Betty Douglas said: Jan 27, 2012
 16 posts

I appreciate this topic as flutists have trouble with double-jointed pinkies as well. It is my understanding, however, that there are no “muscles around the joints.” I believe finger movement is controlled by tendons. Perhaps a reader who has taken a physiology class can clarify? I only mention it because I think injuries can result from incorrect body mapping (an Alexander principal). While I am sure the exercises are wonderful, we should be cautious about isolating an area when the motion actually originates elsewhere. Again, thank for the great suggestions, I am going to try them with my students!

Betty Douglas, flute teacher

Barb said: Jan 27, 2012
Barb Ennis
Suzuki Association Member
Cello
678 posts

Mikaela (and others),

I know the curved pinky is ideal, but probably we all know someone who can play quite well without the ideal bow hold?

Here is my friend, who now goes by Swil Kanim (we started violin class together, and don’t believe all his stories—I was a higher chair than he was our first year! :-)). http://youtu.be/nmSvRbIubkI
and for some different bow work http://youtu.be/wEuVPUsHHIM (playing starts about 3 mins in)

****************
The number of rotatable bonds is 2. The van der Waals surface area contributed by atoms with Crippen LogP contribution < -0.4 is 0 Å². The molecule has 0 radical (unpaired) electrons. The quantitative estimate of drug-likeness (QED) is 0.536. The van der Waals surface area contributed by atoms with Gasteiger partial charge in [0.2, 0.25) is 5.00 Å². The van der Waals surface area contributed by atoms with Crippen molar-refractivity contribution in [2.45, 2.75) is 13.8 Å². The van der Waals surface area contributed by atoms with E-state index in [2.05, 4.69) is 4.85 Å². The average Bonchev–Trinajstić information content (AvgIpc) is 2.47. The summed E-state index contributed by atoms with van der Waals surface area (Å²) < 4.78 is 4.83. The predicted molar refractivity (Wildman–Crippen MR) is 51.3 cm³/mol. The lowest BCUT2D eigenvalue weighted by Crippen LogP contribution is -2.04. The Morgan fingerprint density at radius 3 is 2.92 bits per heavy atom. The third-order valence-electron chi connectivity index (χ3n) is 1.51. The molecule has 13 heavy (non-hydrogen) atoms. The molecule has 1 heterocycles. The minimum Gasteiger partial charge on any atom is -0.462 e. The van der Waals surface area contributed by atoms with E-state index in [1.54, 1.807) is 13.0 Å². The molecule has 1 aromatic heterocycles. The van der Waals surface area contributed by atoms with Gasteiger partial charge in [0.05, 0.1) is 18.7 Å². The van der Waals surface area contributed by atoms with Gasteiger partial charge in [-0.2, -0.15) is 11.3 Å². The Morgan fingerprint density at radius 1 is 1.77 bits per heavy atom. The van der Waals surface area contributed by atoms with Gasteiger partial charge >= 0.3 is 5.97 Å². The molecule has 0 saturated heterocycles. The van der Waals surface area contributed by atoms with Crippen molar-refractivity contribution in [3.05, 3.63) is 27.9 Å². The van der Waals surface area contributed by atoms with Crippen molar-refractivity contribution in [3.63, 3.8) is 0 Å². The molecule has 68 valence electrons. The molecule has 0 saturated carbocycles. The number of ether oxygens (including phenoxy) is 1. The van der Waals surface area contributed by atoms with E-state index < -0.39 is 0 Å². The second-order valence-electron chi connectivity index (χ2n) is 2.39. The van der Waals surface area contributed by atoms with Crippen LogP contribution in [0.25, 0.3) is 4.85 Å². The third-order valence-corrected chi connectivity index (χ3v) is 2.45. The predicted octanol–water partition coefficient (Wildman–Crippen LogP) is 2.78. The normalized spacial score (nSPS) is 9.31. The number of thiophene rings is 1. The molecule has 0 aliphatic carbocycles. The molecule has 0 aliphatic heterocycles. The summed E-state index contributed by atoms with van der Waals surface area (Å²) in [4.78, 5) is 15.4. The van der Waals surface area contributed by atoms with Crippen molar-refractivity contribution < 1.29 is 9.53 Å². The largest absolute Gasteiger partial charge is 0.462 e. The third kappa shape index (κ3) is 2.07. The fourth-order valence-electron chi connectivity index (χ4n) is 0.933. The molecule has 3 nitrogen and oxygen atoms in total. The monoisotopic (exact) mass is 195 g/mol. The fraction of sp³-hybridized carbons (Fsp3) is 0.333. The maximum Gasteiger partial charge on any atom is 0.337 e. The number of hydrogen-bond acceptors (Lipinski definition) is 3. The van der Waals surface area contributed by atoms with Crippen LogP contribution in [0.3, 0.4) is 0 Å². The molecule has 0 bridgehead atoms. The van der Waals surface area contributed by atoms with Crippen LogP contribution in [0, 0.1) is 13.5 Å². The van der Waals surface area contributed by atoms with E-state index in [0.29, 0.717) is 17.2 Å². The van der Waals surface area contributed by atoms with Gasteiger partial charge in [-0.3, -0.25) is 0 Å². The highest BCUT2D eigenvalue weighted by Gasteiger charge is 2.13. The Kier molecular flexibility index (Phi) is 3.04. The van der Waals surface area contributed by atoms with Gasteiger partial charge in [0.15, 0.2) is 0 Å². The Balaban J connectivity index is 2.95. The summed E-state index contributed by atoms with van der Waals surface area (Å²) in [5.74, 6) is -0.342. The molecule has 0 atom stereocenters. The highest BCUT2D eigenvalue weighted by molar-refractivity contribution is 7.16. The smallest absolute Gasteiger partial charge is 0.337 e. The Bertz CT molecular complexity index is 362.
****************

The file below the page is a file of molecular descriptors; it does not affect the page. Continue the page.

His pinky was broken as a child and never set, so he will never play with a curved pinky (going in the right direction). He was classically trained (started with Suzuki in school), but now plays mostly his own music.

Hopefully the double jointed fingers can be strengthened (even if it’s not about muscles around the joints), but even with hand issues, there is a lot we can do—don’t give up!

Sue, thanks for the play dough page—fun! I opted to look for the putty recipe because it’s so firm. I heard that play dough may work well for the very little hands, though. I suppose you can adjust the recipes, too, for firmness.

Barb
Music Teachers Helper—for individual teachers
Studio Helper—for entire music studios or schools

Karen Zethmayr said: Jan 27, 2012
Karen ZethmayrViolin
15 posts

Let’s research those ingredients very carfully, 2nd opinions and all, if we’re going to make glow-in-the-dark play dough. Finding out what we absorb through our skin really gets your attention!